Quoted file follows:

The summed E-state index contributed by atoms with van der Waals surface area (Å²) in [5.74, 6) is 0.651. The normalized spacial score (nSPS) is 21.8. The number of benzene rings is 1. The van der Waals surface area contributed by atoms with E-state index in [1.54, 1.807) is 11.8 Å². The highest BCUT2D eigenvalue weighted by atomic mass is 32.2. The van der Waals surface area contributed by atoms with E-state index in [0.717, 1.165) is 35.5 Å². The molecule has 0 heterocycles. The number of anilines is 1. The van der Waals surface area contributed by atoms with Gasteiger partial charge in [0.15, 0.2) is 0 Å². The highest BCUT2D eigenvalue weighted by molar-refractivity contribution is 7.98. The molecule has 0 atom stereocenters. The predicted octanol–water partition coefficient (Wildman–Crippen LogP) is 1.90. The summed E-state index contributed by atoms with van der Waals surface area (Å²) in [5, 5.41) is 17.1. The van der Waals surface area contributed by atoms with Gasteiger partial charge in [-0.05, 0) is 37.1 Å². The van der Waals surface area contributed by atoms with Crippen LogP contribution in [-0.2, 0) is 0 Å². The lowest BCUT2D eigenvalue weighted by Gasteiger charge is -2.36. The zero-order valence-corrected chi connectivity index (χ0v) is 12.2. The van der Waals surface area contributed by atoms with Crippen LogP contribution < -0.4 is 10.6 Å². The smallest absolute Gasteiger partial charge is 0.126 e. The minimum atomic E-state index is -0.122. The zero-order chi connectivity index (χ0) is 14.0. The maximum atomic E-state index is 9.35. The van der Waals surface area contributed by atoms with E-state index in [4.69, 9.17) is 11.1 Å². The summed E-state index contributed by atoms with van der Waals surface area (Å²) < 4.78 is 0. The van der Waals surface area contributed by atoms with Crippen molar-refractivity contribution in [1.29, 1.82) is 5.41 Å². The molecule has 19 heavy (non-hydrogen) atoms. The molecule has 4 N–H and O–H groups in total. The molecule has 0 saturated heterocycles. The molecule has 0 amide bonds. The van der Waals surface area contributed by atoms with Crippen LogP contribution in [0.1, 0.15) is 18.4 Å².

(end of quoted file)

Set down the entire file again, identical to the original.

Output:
The summed E-state index contributed by atoms with van der Waals surface area (Å²) in [5.74, 6) is 0.651. The normalized spacial score (nSPS) is 21.8. The number of benzene rings is 1. The van der Waals surface area contributed by atoms with E-state index in [1.54, 1.807) is 11.8 Å². The highest BCUT2D eigenvalue weighted by atomic mass is 32.2. The van der Waals surface area contributed by atoms with E-state index in [0.717, 1.165) is 35.5 Å². The molecule has 0 heterocycles. The number of anilines is 1. The van der Waals surface area contributed by atoms with Gasteiger partial charge in [0.15, 0.2) is 0 Å². The highest BCUT2D eigenvalue weighted by molar-refractivity contribution is 7.98. The molecule has 0 atom stereocenters. The predicted octanol–water partition coefficient (Wildman–Crippen LogP) is 1.90. The summed E-state index contributed by atoms with van der Waals surface area (Å²) in [5, 5.41) is 17.1. The van der Waals surface area contributed by atoms with Gasteiger partial charge in [-0.05, 0) is 37.1 Å². The van der Waals surface area contributed by atoms with Crippen LogP contribution in [-0.2, 0) is 0 Å². The lowest BCUT2D eigenvalue weighted by Gasteiger charge is -2.36. The zero-order valence-corrected chi connectivity index (χ0v) is 12.2. The van der Waals surface area contributed by atoms with Crippen LogP contribution < -0.4 is 10.6 Å². The smallest absolute Gasteiger partial charge is 0.126 e. The minimum atomic E-state index is -0.122. The zero-order chi connectivity index (χ0) is 14.0. The maximum atomic E-state index is 9.35. The van der Waals surface area contributed by atoms with E-state index in [4.69, 9.17) is 11.1 Å². The summed E-state index contributed by atoms with van der Waals surface area (Å²) < 4.78 is 0. The van der Waals surface area contributed by atoms with Crippen molar-refractivity contribution in [1.29, 1.82) is 5.41 Å². The molecule has 19 heavy (non-hydrogen) atoms. The molecule has 4 N–H and O–H groups in total. The molecule has 0 saturated heterocycles. The molecule has 0 amide bonds. The van der Waals surface area contributed by atoms with Crippen LogP contribution in [0.1, 0.15) is 18.4 Å².